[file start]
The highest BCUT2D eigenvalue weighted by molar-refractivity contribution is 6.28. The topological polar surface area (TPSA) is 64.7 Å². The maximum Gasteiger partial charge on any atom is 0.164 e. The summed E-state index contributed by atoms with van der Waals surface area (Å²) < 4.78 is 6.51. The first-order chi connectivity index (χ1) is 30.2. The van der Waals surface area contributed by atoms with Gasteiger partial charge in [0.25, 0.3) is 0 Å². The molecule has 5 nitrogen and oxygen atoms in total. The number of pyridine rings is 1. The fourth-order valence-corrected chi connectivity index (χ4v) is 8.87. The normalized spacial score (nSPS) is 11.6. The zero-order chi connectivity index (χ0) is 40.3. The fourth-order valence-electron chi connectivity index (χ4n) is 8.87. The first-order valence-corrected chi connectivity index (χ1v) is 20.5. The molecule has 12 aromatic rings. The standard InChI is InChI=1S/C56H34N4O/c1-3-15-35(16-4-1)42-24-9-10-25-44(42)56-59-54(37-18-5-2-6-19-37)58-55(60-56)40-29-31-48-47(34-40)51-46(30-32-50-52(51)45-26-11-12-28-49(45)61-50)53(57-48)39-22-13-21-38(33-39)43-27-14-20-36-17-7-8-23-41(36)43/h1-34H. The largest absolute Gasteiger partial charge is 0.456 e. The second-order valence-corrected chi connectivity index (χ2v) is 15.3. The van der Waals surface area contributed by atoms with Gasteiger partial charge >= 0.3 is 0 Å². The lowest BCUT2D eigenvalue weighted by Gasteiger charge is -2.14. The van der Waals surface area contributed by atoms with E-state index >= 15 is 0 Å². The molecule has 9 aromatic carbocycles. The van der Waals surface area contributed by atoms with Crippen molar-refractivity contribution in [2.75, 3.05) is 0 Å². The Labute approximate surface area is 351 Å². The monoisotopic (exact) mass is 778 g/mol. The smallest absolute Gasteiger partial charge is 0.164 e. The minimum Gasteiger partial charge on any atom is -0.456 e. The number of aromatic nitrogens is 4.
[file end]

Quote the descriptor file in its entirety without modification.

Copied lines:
The highest BCUT2D eigenvalue weighted by molar-refractivity contribution is 6.28. The topological polar surface area (TPSA) is 64.7 Å². The maximum Gasteiger partial charge on any atom is 0.164 e. The summed E-state index contributed by atoms with van der Waals surface area (Å²) < 4.78 is 6.51. The first-order chi connectivity index (χ1) is 30.2. The van der Waals surface area contributed by atoms with Gasteiger partial charge in [0.25, 0.3) is 0 Å². The molecule has 5 nitrogen and oxygen atoms in total. The number of pyridine rings is 1. The fourth-order valence-corrected chi connectivity index (χ4v) is 8.87. The normalized spacial score (nSPS) is 11.6. The zero-order chi connectivity index (χ0) is 40.3. The fourth-order valence-electron chi connectivity index (χ4n) is 8.87. The first-order valence-corrected chi connectivity index (χ1v) is 20.5. The molecule has 12 aromatic rings. The standard InChI is InChI=1S/C56H34N4O/c1-3-15-35(16-4-1)42-24-9-10-25-44(42)56-59-54(37-18-5-2-6-19-37)58-55(60-56)40-29-31-48-47(34-40)51-46(30-32-50-52(51)45-26-11-12-28-49(45)61-50)53(57-48)39-22-13-21-38(33-39)43-27-14-20-36-17-7-8-23-41(36)43/h1-34H. The largest absolute Gasteiger partial charge is 0.456 e. The second-order valence-corrected chi connectivity index (χ2v) is 15.3. The van der Waals surface area contributed by atoms with Gasteiger partial charge >= 0.3 is 0 Å². The lowest BCUT2D eigenvalue weighted by Gasteiger charge is -2.14. The van der Waals surface area contributed by atoms with E-state index >= 15 is 0 Å². The molecule has 9 aromatic carbocycles. The van der Waals surface area contributed by atoms with Crippen molar-refractivity contribution in [2.75, 3.05) is 0 Å². The Labute approximate surface area is 351 Å². The monoisotopic (exact) mass is 778 g/mol. The smallest absolute Gasteiger partial charge is 0.164 e. The minimum Gasteiger partial charge on any atom is -0.456 e. The number of aromatic nitrogens is 4.